ecently, there’s been some more news on the Holzmarkt/Mörchenpark project. The city has changed its plans for the property that’s up for sale, and this might benefit the bid and development proposal put forward by the Holzmart/Mörchenpark team. In a recent article in the Berliner Zeitung (from which I’m getting most of my information for this update), the author Karin Schmidl summarizes the changes thusly: “No high-rises, no office-building monolith, no hotel blocks.” Whose development proposal was already free of all these things? That’s right: Holzmarkt.
As you might recall from my previous posts on the topic, all of this has to do with the question of what to do with the property where the (in)famous Bar25 used to be located. Since closing in the fall of 2010, the property has lain fallow, while the previous owners of the bar opened up a “new and improved” reincarnation directly across the river, called Kater Holzig. A few weeks ago (and conveniently coinciding with the release of the documentary/love-letter about Bar25), some of these former Bar25 staff announced the opening of two parallel projects that they hoped to build on the old Bar25 premises. Holzmarkt was supposed to be a live-in community, atelier, and market for artists and artisans. Mörchenpark was to be a child-friendly play area that plays on German fairy-tale themes while also providing the sort of wholesome, nature-oriented, Waldorf-School-esque children’s activities that make yuppie parents wet themselves in excitement. They immediately started raising money for both projects, with the intention of putting together a proposal and submitting it with a bid for the upcoming public auction on the old Bar25 premises.
Over the course of this past week, the city hall for the borough (Bezirk) of Kreuzberg-Friedrichshain announced that the redevelopment process had been more or less set back to square one, with a new set of criteria. Gone are the original “Mediaspree” plans to fill the space on 10–30 Holzmarktstraße (Bar25 having been located at 24-25) with a dense forest of high-rise office buildings, hotels, and luxury condos. Instead, there should be more public spaces and living quarters; the borough’s mayor Franz Schulz (Green Party) was quoted as saying that the building density will be reduced by one half. The borough council ratified the changes nearly overnight, since the open auction on the property was coming to an end.
On the one hand, these recent changes to the city’s redevelopment plans means that the current property owner, the city-owned public sanitation company BSR (Berliner Stadtreinigungsbetriebe), will probably not get as much money for the property as they had originally expected. Fewer high-density building complexes means fewer bits of “vertical real estate” that the developers can then sell off for a profit. So, the city can probably expect the bids to go down.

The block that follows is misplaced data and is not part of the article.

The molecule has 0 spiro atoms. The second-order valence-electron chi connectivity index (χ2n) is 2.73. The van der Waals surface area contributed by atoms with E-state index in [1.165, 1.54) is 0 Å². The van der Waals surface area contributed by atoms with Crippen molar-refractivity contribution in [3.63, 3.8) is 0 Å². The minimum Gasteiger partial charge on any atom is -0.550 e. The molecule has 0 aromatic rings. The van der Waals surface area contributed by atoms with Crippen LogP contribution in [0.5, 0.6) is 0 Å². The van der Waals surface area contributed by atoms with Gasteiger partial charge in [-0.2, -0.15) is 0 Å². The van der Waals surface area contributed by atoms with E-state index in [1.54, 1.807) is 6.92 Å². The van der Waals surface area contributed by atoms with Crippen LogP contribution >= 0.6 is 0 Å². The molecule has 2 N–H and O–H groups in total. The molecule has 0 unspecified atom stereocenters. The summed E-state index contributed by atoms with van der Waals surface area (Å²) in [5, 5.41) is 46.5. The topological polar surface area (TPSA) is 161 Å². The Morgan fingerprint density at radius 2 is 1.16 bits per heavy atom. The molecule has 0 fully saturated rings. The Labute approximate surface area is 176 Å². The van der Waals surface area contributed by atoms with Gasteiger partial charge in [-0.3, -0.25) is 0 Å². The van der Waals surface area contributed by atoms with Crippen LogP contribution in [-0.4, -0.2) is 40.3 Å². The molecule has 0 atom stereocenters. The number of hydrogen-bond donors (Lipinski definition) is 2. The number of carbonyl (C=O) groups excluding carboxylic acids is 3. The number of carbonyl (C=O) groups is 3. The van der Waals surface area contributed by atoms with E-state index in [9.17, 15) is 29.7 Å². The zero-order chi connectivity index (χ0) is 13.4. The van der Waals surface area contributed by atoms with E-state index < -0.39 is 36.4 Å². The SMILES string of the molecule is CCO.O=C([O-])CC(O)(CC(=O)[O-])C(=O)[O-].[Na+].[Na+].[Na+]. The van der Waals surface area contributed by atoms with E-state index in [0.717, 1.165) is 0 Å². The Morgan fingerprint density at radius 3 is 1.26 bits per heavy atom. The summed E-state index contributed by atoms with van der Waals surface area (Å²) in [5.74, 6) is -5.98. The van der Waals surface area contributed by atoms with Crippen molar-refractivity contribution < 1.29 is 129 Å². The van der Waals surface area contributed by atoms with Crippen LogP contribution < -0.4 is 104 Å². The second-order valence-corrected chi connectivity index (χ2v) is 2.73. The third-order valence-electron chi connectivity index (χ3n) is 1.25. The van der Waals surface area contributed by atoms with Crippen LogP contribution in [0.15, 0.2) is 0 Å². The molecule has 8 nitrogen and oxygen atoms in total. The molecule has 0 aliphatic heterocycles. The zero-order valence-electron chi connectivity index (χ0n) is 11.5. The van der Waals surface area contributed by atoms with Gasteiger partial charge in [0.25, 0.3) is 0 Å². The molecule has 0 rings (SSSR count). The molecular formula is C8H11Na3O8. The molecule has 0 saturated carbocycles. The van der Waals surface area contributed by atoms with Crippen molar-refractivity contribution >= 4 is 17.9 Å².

On the other hand, this probably helps the chances of the Holzmarkt/Mörchenpark project, since their proposed building plans already fit these new development guidelines. In fact, if you go to the Holzmarkt home page, you’ll now see an interactive map for building plans that not only cover Bar25’s previous address, but in fact the entire strip of land from Holzamarktstraße 10 to 30. They’ve added a restaurant (roughly where the original Bar25 used to be), a block of student housing at the western end, a hotel to the east, a club/theater near the middle, and they’ve absorbed Mörchenpark into the project towards the west of the premises. I imagine that they’re going to have to do some very careful spin-control about the club and hotel, since their initial fundraising materials promised that this project was not about rebuilding Bar25 and most opponents of the earlier Mediaspree plans would not be excited to see more valuable living space being turned into hotel rooms.
It’s still not at all certain that the Holzmarkt project will win this bid, but their grassroots-style, anti-commercial, communal, and Mediaspree-critical approach has caught the attention of much of the media. They’ve rather cleverly put a lot of public pressure on the city by making their building proposal the moral favorite for the public, even if it’s not the economic favorite. So, in a way, the question now is: how would residents react if the Holzmarkt project were to be declined in favor of one of the larger property management companies?